Sports

Baylor can't keep Missouri from leaving with Big 12 title

KANSAS CITY, Mo. -- Apparently, this new-look, neon-colored Big 12 is not an all-Baylor, all-the-time proposition after all.

No. 5 Missouri made sure of that Saturday on its way out the door to the Southeastern Conference.

The Tigers thumped No. 12 Baylor 90-75 in the championship game of the Big 12 men's basketball tournament to prevent a green-and-gold sweep of Saturday's titles.

Not even the presence of the top-ranked Baylor women's team in the Sprint Center could help their male counterparts contain the Tigers (30-4), who arrived in Kansas City with a point to prove -- and a possible NCAA Tournament top seed to claim -- and let nothing deter them over three games.

With the exception of some defensive lapses at the start of each half, Baylor (27-7) played well enough to beat most teams in the country Saturday.

But not Missouri. Not with the focus the senior-laden Tigers brought to this particular tournament, where they were on a mission to claim one final Big 12 tournament title and -- ideally -- to rub it in the face of rival Kansas, one last time, as a conference counterpart.

When Baylor knocked off the third-ranked Jayhawks in Friday's semifinals, the Tigers unleashed their fury on Baylor instead. Mizzou shot 53.8 percent from the field Saturday and 55.4 percent over the three-game tournament. They had the best assist-to-turnover ratio (2.0) of any team in Kansas City, including a 14-8 mark Saturday.

They stand as one of the primary reasons Baylor coach Scott Drew declined to allow his players to hang their heads over Saturday's title shot that eluded them.

Instead, he called the high-profile thumping -- which probably locked Baylor into a No. 3 seed with the NCAA Tournament selection committee -- a "good learning experience" for a team that showed more mental toughness during the Big 12 tournament than it did during crunch time in the regular season.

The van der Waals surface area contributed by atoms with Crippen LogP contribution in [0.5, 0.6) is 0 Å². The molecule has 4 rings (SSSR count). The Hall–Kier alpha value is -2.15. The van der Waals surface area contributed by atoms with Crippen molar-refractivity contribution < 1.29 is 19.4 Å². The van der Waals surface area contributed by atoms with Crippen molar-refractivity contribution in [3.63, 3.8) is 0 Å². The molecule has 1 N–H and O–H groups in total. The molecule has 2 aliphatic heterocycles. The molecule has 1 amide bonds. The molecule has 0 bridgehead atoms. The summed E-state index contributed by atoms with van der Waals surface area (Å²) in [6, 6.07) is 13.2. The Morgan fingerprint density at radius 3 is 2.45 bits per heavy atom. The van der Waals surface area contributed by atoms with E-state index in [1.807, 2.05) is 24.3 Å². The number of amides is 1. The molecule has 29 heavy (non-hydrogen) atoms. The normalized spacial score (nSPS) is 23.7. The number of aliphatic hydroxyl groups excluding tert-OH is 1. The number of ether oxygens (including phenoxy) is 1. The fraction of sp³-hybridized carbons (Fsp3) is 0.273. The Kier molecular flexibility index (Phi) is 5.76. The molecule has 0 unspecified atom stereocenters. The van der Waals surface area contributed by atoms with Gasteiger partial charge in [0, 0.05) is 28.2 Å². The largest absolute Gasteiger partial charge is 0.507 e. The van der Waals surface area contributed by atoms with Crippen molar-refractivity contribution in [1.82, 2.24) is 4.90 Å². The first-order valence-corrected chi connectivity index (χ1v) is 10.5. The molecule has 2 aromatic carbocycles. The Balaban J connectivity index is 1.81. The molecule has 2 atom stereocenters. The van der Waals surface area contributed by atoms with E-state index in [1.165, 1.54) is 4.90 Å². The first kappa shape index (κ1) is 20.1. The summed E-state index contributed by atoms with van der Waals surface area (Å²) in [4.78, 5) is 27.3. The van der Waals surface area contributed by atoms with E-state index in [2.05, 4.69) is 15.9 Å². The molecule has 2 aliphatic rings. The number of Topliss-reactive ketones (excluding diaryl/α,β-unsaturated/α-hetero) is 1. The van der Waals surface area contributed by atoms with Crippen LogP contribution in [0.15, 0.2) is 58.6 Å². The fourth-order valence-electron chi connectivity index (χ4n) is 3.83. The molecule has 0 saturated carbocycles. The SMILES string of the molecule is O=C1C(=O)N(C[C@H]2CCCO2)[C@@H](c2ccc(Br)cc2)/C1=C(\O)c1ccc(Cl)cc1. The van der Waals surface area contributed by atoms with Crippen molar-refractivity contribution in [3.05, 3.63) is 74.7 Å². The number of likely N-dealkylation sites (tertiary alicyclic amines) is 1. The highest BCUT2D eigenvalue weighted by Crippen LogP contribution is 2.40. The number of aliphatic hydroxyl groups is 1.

"We really had three road games: Kansas, Kansas State and Missouri," Drew said, summarizing the Bears' 2-1 ledger at the Sprint Center against three fellow NCAA-bound teams. "At the end of the day, I think we grew up. But this was the next stage. And the next stage is handling success and bouncing to the next level."

Missouri, with its four-guard offense and its five seniors in its seven-player rotation, understands how to do that. Baylor, which has four starters preparing to make their NCAA Tournament debuts next week, does not. Yet.

"I think we'll learn some things from this game, and hopefully it will prepare us for the NCAA Tournament," Drew said. "Especially if we play a team that's guard-oriented like this."

Unlike its first two opponents in the Big 12 tournament, Mizzou was not fazed by Baylor's recent emphasis on a three-guard attack, which relies heavily on man-to-man defense and gets A.J. Walton, the team's best on-the-ball defender, more involved. The Tigers did not slow the resurgent Perry Jones III (16 points, 11 rebounds), who joined Baylor teammate Brady Heslip (14 points) on the All-Big 12 Tournament Team.

But the Tigers did overwhelm Baylor with their relentless ball movement on offense, as well as consistent penetration from their guards that allowed Missouri to outscore Baylor in the paint 36-34, despite the Bears' height advantage.

"We've got to learn how to defend the perimeter," Jones said. "They're a tough team to match up with. But no matter who it is, you've got to be able to defend them if you want to win the championship."

For Baylor, the clock is ticking in terms of applying lessons learned Saturday to next week's NCAA Tournament. For Missouri, the time appears right for a legitimate run at the school's first appearance in the Final Four.

Players showed boundless emotion as the clock ticked down in the final minute and the pro-Mizzou crowd broke into chants of "SEC! SEC!" while securing a Big 12 tournament title. To a man, the Tigers claimed Kansas City -- a town they share with Kansas in terms of fan base -- as their city, at least for a day. Most important, they grasp what makes them special.

"We all ... fought with a lot of heart and toughness," said sixth man Michael Dixon, who had 17 points. "You can't really measure that with this team."

No, you can't. But Missouri has had it all season. Baylor is developing it, just in time to head to the NCAA Tournament.

For the Bears, the lingering question is whether lessons learned Saturday can expedite the process.

Jimmy Burch, 817-390-7760

Twitter: @Jimmy_Burch

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